With so much native water coming in, Mueller said they have to release it at the maximum capacity of 1,800 cubic feet per second from Abiquiú Dam.
“All this native water is being passed through, and being passed through as if the dam wasn’t here,” he said.
The flow maxes at 18,000 cubic feet per second because anything more could damage historical water structures like the acequias, Mueller said.
He said the flow of native water is expected to slow in about a week because some of it will be stored in El Vado Lake because restrictions of Article 7 of the Middle Rio Grande Compact will be lifted.
Article 7 states that no reservoir built after 1929 in Colorado or New Mexico is allowed to store water if two reservoirs, Elephant Butte Lake and Caballo Lake, have a combined total of less than 400,000 acre feet of water.
Mueller said they recently got an update from the Bureau of Reclamation and that as of May 8, Elephant Butte and Caballo held about 371,000 acre feet of water.
When it gets to the 400,000 acre feet level, native water can begin to be stored in El Vado, he said. This means less water will flow downstream through Abiquiú Lake and out the dam.
The New Mexico Office of the State Engineer expects storage at Elephant Butte to exceed 600,000 acre feet, and that this will be the highest lake level since 2010, Acting Public Information Officer Kristina Eckhart wrote in an email Tuesday.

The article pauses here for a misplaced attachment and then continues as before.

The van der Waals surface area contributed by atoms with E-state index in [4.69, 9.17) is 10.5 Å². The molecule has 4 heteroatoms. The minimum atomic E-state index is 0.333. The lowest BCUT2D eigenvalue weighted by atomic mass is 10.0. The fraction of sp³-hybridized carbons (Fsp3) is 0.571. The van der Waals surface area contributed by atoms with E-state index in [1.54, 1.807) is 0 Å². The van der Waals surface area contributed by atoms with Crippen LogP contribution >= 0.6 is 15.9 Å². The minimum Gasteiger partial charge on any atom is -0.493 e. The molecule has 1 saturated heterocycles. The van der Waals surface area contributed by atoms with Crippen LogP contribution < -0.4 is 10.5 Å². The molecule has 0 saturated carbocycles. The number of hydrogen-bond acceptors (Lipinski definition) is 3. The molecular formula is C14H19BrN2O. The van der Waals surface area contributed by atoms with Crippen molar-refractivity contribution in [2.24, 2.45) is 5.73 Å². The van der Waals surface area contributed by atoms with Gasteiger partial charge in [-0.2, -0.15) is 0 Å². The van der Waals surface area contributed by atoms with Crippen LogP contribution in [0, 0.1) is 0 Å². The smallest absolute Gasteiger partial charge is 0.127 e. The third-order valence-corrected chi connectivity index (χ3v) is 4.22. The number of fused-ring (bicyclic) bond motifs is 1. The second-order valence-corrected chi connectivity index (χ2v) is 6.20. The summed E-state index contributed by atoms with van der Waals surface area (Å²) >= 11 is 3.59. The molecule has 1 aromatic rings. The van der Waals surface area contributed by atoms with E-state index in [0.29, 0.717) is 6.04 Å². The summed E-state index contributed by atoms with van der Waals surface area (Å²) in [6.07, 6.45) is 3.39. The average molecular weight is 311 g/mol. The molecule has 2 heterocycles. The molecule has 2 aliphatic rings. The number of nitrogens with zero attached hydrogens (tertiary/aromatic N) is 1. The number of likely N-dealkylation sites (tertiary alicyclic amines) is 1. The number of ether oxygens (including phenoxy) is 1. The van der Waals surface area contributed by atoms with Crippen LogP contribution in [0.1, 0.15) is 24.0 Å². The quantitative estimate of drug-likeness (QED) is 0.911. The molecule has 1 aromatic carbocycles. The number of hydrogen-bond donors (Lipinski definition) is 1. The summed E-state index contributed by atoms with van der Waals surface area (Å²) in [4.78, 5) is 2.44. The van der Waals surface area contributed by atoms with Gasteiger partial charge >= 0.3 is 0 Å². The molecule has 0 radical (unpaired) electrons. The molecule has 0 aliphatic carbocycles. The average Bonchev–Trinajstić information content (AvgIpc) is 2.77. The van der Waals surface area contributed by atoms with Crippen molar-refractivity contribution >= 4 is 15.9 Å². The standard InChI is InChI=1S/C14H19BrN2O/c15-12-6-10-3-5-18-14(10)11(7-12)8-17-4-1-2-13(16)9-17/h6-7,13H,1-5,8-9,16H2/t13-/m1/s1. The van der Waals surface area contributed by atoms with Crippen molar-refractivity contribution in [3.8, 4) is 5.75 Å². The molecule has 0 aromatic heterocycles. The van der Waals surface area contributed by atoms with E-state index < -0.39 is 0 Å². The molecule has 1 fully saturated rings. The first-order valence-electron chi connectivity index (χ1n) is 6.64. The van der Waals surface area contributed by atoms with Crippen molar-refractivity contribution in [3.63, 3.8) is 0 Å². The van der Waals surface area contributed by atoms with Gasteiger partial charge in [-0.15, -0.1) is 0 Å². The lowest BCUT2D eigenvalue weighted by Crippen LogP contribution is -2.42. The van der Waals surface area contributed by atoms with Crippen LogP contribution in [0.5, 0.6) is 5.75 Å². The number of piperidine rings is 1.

She also wrote that a good runoff year does come with some disadvantages.
Under the Rio Grande Compact, when there is higher runoff, a greater percentage of the water has to be delivered to Texas, she wrote.
In 2013, Texas sued the state of New Mexico and alleged that it has failed to deliver the water entitled to Texas under the Compact.
Office engineers forecast that the flow at the Otowi Suspension Bridge near San Ildefonso Pueblo in Santa Fe County, which is about 10 miles south of Española, to flow at 138 percent.
Down the mountain
The native water goes through its own journey before it can be used by farmers for irrigation.
Donald Martinez, the agriculture agent at the New Mexico State University Extension Office in Abiquiú, said it starts with snowpack.
“A lot of these little tributaries, you know, start flowing once we get a little bit of heat on the snowpack,” he said. “And these little tributaries fall into small creeks and pretty much all the small creeks are right along the ridge. For example, like the Canjilon Creek, that one goes right off the side of the little tiny town of Canjilon.”
Smaller communities along the creeks use this runoff for irrigation and recharging well aquifers, he said.
All the little rivers continue to flow downstream and into the Rio Chama.
“Which is like the Vallecitos, El Rito Creek, the Nutrias, the Cebolla, the Canjilon,” Martinez said. “The little tributaries all come together on the Rio Chama, which makes it a big flow, which all goes into the Abiquiú Dam.”
Eckhart wrote that this year’s snowpack is well above the state’s 30-year average.